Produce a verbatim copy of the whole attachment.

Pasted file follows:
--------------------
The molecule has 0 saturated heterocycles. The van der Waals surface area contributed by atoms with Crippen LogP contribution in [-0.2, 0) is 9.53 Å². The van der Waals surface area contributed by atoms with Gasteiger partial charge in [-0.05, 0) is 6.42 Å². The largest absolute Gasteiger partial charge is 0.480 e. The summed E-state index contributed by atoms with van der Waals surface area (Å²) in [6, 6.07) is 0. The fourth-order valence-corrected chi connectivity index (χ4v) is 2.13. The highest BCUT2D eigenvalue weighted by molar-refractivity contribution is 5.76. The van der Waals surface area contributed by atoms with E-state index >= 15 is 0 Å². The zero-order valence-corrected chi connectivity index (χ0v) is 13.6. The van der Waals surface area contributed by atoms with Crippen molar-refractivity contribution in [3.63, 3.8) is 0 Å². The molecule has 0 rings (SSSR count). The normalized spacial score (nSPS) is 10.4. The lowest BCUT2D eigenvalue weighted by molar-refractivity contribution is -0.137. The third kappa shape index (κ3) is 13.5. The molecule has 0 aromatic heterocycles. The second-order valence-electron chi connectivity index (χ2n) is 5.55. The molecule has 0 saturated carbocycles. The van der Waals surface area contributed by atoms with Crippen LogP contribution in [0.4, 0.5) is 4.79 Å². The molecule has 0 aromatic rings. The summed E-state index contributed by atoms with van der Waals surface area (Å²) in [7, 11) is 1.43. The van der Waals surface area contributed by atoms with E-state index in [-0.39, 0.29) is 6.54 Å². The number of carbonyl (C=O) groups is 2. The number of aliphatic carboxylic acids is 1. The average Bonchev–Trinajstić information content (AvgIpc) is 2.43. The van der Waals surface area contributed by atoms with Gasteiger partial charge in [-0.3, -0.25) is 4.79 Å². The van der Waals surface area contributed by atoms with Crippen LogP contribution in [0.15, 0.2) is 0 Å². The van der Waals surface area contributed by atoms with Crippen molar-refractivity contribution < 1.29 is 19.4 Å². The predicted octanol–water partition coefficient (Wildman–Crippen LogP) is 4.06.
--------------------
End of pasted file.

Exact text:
The molecule has 0 saturated heterocycles. The van der Waals surface area contributed by atoms with Crippen LogP contribution in [-0.2, 0) is 9.53 Å². The van der Waals surface area contributed by atoms with Gasteiger partial charge in [-0.05, 0) is 6.42 Å². The largest absolute Gasteiger partial charge is 0.480 e. The summed E-state index contributed by atoms with van der Waals surface area (Å²) in [6, 6.07) is 0. The fourth-order valence-corrected chi connectivity index (χ4v) is 2.13. The highest BCUT2D eigenvalue weighted by molar-refractivity contribution is 5.76. The van der Waals surface area contributed by atoms with E-state index >= 15 is 0 Å². The zero-order valence-corrected chi connectivity index (χ0v) is 13.6. The van der Waals surface area contributed by atoms with Crippen molar-refractivity contribution in [3.63, 3.8) is 0 Å². The molecule has 0 rings (SSSR count). The normalized spacial score (nSPS) is 10.4. The lowest BCUT2D eigenvalue weighted by molar-refractivity contribution is -0.137. The third kappa shape index (κ3) is 13.5. The molecule has 0 aromatic heterocycles. The second-order valence-electron chi connectivity index (χ2n) is 5.55. The molecule has 0 saturated carbocycles. The van der Waals surface area contributed by atoms with Crippen LogP contribution in [0.4, 0.5) is 4.79 Å². The molecule has 0 aromatic rings. The summed E-state index contributed by atoms with van der Waals surface area (Å²) in [7, 11) is 1.43. The van der Waals surface area contributed by atoms with E-state index in [-0.39, 0.29) is 6.54 Å². The number of carbonyl (C=O) groups is 2. The number of aliphatic carboxylic acids is 1. The average Bonchev–Trinajstić information content (AvgIpc) is 2.43. The van der Waals surface area contributed by atoms with Gasteiger partial charge in [-0.3, -0.25) is 4.79 Å². The van der Waals surface area contributed by atoms with Crippen LogP contribution in [0.15, 0.2) is 0 Å². The van der Waals surface area contributed by atoms with Crippen molar-refractivity contribution < 1.29 is 19.4 Å². The predicted octanol–water partition coefficient (Wildman–Crippen LogP) is 4.06.